Nathan Davis explained how he prepared, “My training for triathlons was definitely adequate, though my running background probably helped. I know crossfitters believe their training is geared perfectly for these things, and they definitely have a solid advantage in obstacles involving lifting and carrying things, but at the end of the day, you still have to cover a distance over time. If you’re a solid runner with some weight training or swimming and core work then you’ll be fine. Give me a fast local Olympic distance triathlete up against the strongest/fittest crossfit athlete and I’d put my money on the triathlete, although I could be biased here,” Nathan added.
Reach for a Rainbow
So getting dirty and jumping over things doesn’t appeal to you? Don’t worry. There’s something for you, too. There are a wide variety of kinder, gentler runs out there for different tastes. There are many different “color” runs where participants are encouraged to wear white clothes and volunteers throw colored corn starch on (and at) you throughout the course, and you finish looking like a sweaty rainbow.
Run a Clean Race
Then there are the clean alternatives, the “bubble runs” where participants run through colored foam baths throughout the course, covering them from head to toe in foamy bubbles. Picture yourself running through the laundry room of any sit-com or movie that had an “overfilled the washing machine with soap” scene (my favorite is The Brady Bunch episode).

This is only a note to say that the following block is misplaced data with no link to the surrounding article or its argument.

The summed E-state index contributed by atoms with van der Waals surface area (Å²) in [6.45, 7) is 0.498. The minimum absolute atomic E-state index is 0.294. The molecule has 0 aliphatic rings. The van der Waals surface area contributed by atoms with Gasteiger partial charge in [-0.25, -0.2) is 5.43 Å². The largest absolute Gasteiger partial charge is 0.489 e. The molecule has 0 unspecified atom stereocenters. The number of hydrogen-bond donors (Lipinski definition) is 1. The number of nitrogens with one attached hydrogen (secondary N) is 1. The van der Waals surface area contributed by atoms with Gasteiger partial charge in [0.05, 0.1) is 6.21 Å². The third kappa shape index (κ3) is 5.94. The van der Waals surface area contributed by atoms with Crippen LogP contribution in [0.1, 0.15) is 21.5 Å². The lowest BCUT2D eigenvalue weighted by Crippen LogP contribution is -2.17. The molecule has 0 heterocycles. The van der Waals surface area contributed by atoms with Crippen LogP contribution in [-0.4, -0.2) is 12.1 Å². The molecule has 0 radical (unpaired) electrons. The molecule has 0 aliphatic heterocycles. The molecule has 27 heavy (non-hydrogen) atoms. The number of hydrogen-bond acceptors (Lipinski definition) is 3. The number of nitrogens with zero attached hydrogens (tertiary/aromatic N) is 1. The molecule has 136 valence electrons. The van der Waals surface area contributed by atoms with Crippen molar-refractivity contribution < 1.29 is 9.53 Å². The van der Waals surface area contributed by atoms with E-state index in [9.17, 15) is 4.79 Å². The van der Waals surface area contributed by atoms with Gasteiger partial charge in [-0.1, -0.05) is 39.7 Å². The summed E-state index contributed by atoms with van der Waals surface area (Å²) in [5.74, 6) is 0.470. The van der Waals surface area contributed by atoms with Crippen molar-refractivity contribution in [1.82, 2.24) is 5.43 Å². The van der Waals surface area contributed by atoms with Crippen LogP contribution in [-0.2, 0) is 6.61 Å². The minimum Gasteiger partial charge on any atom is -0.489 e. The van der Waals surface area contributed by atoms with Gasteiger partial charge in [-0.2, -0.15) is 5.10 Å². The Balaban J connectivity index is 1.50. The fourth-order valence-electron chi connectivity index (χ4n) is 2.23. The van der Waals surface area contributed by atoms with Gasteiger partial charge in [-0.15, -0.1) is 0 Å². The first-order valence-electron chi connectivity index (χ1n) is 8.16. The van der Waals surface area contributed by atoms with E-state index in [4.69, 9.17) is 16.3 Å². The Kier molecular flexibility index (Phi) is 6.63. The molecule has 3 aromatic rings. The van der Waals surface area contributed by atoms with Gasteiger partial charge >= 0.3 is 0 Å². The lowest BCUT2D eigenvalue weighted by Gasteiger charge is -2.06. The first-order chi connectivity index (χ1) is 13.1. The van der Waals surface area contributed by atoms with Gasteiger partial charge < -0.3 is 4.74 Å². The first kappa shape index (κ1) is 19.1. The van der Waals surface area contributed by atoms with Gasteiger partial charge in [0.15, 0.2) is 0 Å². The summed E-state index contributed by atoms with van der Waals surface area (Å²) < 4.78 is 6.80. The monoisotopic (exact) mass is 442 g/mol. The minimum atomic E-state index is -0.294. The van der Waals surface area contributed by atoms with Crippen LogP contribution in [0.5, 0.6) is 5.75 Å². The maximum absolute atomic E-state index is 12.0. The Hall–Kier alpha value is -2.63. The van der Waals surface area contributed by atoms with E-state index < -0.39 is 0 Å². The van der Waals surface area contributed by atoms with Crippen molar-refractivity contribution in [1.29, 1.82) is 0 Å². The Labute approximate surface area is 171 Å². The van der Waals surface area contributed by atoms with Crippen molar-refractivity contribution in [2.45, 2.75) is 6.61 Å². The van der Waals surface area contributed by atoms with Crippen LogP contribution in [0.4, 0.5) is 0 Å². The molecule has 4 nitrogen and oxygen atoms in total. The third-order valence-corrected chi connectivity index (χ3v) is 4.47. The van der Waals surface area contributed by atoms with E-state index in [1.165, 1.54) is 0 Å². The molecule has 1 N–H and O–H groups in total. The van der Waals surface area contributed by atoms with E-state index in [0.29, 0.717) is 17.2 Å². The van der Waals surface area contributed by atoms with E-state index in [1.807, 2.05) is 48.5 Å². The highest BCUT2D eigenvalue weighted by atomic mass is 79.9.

Glow in the Dark
And if you’re looking for a warm up for your partying, try a “glow run.” These are night time events where participants dress in day-glow colors, paint themselves with glow-in-the-dark paint, wear glow-in-the-dark jewelry and run through multiple black light zones. There’s a ton of music along the course and a big party with a thumping DJ at the finish. It’s basically a rave with running shoes.
As with everything, there is a cost to participate in these events, and some of them aren’t cheap. The bigger, national brand names, and the longer the distance, the more expensive they tend to be. The more local, the more money you save. Prices start around $40 and go up from there.
So, if the idea of running miles down the road, turning around and coming back to cross the finish line doesn’t appeal to you, perhaps one of these mud, color, bubble or glow runs does. They’re attracting all kinds of new people to the sport and they’re a great alternative to the traditional road race. Give one a try; you just might like it.
A Few Upcoming Runs In the Southeast
Warrior Dash Pulaski, TN – Oct. 4, 2014
Color Run Birmingham, AL, July 19 2014; Little Rock, AR – Nov. 8, 2014; New Orleans, LA – Aug. 23, 2014; Memphis, TN – Date in 2015 – TBA
Zombie Run Mobile, AL – Date TBA
Bubble Run Atlanta, GA – Oct. 25, 2014
Glow Run Tuscaloosa, AL – Date in 2015 TBA